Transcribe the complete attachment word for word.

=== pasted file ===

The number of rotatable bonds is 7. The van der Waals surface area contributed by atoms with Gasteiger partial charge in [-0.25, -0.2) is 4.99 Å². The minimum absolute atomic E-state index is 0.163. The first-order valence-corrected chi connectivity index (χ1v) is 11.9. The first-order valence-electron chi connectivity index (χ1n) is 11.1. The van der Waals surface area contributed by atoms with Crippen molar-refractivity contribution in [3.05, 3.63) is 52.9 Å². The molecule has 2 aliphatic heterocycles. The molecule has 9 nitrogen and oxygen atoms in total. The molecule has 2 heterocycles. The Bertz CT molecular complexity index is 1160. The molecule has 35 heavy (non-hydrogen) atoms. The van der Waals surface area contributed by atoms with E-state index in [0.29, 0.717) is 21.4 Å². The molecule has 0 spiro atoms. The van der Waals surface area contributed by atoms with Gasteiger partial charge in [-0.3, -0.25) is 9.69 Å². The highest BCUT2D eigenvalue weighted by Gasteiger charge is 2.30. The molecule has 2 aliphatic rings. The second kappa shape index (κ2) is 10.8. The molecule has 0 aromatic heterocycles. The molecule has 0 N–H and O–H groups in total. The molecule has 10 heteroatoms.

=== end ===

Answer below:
The number of rotatable bonds is 7. The van der Waals surface area contributed by atoms with Gasteiger partial charge in [-0.25, -0.2) is 4.99 Å². The minimum absolute atomic E-state index is 0.163. The first-order valence-corrected chi connectivity index (χ1v) is 11.9. The first-order valence-electron chi connectivity index (χ1n) is 11.1. The van der Waals surface area contributed by atoms with Crippen molar-refractivity contribution in [3.05, 3.63) is 52.9 Å². The molecule has 2 aliphatic heterocycles. The molecule has 9 nitrogen and oxygen atoms in total. The molecule has 2 heterocycles. The Bertz CT molecular complexity index is 1160. The molecule has 35 heavy (non-hydrogen) atoms. The van der Waals surface area contributed by atoms with E-state index in [0.29, 0.717) is 21.4 Å². The molecule has 0 spiro atoms. The van der Waals surface area contributed by atoms with Gasteiger partial charge in [-0.3, -0.25) is 9.69 Å². The highest BCUT2D eigenvalue weighted by Gasteiger charge is 2.30. The molecule has 2 aliphatic rings. The second kappa shape index (κ2) is 10.8. The molecule has 0 aromatic heterocycles. The molecule has 0 N–H and O–H groups in total. The molecule has 10 heteroatoms.